Or you can be like me and remain unsure of the connection between the death of pedestrian Sutchi Hui and Strava.

Your choice.

Hey, let’s see what cyclists are saying about Strava and the recent pedestrian death in the Castro:

“as a STRAVA user, my first thought when I saw that he was using STRAVA was that he was trying to post the best time on a segment (STRAVA’s social aspect includes public leaderboards, which is actually kind of fun). looks like that stretch of Castro is, indeed, a marked segment, which is absolutely fucking stupid and likely encouraged in some small way his reckless behavior.”

And there’s this:

“I actually think the social media angle — especially the Strava stuff — the the most interesting part of this story. I’m not sure I’m ready to fully demonize Chris Bucchere quite yet — presumably he’s a human being and, thus, a crooked timber like the rest of us. But as someone interested in social media including the effects of the “gamification” movement on our culture, I find Strava’s role fascinating. And a great example of “gamification” being applied to something haphazardly and without thinking through the negative consequences… (Yes, I fucking hate the word “gamification,” but that’s all I can think of.) STRAVA’s probably going to have some liability here.”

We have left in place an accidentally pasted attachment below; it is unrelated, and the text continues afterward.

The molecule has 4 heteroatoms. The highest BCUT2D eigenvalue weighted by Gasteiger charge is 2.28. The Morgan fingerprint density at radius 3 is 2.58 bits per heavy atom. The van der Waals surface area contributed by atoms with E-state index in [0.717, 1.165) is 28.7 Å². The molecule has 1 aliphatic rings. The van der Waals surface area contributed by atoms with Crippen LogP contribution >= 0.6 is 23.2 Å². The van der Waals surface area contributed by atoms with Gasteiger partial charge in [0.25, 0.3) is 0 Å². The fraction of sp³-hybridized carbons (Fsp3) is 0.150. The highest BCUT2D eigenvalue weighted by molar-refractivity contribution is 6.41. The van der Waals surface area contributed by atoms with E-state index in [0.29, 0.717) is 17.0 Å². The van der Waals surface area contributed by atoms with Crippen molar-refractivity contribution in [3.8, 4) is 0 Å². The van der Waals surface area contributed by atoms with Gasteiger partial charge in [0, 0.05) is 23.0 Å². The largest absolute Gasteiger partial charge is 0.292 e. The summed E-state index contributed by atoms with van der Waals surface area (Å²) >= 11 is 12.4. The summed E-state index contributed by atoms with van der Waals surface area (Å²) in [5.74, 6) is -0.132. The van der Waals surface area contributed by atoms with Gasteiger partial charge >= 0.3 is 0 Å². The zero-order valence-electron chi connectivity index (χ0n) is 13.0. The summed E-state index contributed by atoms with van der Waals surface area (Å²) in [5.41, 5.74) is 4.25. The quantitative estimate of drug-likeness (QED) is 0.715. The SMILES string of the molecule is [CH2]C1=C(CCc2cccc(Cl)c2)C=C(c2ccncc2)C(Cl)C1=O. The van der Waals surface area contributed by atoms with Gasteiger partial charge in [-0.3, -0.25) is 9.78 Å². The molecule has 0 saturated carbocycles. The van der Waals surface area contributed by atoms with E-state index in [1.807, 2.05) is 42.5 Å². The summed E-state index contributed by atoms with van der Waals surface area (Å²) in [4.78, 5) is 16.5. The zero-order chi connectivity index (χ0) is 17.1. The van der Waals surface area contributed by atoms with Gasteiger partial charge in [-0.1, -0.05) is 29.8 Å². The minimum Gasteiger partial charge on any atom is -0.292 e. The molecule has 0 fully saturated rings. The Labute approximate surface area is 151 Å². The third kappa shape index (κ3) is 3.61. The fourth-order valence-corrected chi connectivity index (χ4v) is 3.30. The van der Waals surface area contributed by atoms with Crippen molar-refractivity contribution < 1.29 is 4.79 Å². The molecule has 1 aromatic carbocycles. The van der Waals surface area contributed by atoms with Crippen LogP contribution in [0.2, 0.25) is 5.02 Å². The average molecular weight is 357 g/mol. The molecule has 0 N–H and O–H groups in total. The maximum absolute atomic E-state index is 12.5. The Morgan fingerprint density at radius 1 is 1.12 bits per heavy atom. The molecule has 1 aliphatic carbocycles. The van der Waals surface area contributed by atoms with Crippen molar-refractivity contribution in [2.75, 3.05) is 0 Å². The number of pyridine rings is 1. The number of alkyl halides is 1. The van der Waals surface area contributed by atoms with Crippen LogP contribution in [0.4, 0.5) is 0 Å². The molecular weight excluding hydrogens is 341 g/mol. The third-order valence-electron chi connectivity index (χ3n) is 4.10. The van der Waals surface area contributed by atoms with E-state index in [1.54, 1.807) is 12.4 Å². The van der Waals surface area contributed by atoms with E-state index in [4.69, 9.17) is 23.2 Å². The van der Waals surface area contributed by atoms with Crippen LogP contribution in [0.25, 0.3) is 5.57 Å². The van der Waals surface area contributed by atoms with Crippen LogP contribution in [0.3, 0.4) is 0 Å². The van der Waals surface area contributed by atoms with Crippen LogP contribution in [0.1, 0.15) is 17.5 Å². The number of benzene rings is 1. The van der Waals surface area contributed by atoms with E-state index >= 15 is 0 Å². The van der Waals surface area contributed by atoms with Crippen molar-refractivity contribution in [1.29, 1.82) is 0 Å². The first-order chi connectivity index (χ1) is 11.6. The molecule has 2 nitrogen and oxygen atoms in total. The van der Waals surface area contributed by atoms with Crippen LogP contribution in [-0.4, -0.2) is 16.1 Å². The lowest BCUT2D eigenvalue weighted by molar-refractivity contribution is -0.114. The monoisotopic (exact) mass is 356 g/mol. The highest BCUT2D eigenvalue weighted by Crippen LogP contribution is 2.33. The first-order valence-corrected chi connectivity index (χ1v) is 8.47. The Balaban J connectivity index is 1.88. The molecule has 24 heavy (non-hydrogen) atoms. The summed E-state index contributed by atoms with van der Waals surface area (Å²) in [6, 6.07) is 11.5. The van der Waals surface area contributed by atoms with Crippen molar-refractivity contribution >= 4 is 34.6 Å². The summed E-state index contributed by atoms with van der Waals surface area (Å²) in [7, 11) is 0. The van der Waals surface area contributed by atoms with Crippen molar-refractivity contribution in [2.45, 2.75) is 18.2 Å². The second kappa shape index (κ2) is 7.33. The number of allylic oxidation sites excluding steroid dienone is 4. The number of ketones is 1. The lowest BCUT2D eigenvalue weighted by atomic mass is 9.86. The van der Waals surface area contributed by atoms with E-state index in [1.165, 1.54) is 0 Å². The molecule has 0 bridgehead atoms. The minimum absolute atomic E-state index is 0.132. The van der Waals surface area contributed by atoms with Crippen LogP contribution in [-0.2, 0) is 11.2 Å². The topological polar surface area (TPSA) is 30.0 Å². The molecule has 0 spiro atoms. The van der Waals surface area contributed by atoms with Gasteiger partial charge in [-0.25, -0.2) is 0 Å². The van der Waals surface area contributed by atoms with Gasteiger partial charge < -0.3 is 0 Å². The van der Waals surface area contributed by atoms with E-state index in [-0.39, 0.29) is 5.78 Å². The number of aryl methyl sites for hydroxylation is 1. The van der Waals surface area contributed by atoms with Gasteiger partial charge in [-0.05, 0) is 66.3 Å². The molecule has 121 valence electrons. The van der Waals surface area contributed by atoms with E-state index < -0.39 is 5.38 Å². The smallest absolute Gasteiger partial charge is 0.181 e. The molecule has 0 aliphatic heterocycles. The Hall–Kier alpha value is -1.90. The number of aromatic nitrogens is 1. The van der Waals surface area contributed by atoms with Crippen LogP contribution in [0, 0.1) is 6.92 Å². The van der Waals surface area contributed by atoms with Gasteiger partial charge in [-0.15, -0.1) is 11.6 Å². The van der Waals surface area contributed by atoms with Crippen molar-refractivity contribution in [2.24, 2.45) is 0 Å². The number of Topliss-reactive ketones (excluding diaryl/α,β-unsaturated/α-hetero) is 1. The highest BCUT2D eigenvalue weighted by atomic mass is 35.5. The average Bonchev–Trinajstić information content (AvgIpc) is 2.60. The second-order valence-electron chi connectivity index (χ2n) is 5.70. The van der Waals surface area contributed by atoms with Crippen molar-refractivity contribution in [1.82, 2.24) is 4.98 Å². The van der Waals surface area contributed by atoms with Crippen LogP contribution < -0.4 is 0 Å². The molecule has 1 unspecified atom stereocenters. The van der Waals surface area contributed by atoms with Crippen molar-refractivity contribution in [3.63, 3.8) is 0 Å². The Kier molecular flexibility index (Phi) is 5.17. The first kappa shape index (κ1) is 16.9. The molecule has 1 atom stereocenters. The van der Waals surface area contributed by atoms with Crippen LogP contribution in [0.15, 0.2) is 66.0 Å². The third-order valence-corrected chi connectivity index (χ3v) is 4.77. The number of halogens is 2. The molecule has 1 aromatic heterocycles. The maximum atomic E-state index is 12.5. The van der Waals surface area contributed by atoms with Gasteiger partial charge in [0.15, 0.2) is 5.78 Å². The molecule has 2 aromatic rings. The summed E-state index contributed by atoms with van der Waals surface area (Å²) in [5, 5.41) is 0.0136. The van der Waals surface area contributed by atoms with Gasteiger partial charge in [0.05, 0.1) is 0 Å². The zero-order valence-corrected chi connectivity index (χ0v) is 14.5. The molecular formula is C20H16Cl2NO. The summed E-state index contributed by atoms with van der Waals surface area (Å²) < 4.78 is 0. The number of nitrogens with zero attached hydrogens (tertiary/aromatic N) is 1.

And then there’s this:

“Strava removes segments flagged as dangerous for exactly this reason. But a lot of riders (myself included) complained that it wasn’t effective, because people with axes to grind were flagging all segments in certain places, rendering the site effectively useless. I don’t know what their policy is on dangerous segments now.”

And here’s some more, from Alan of Scarlet Fire,  on gamification and Strava in general:

Strava ‘s biggest strength lies within the ingenious “segments” feature.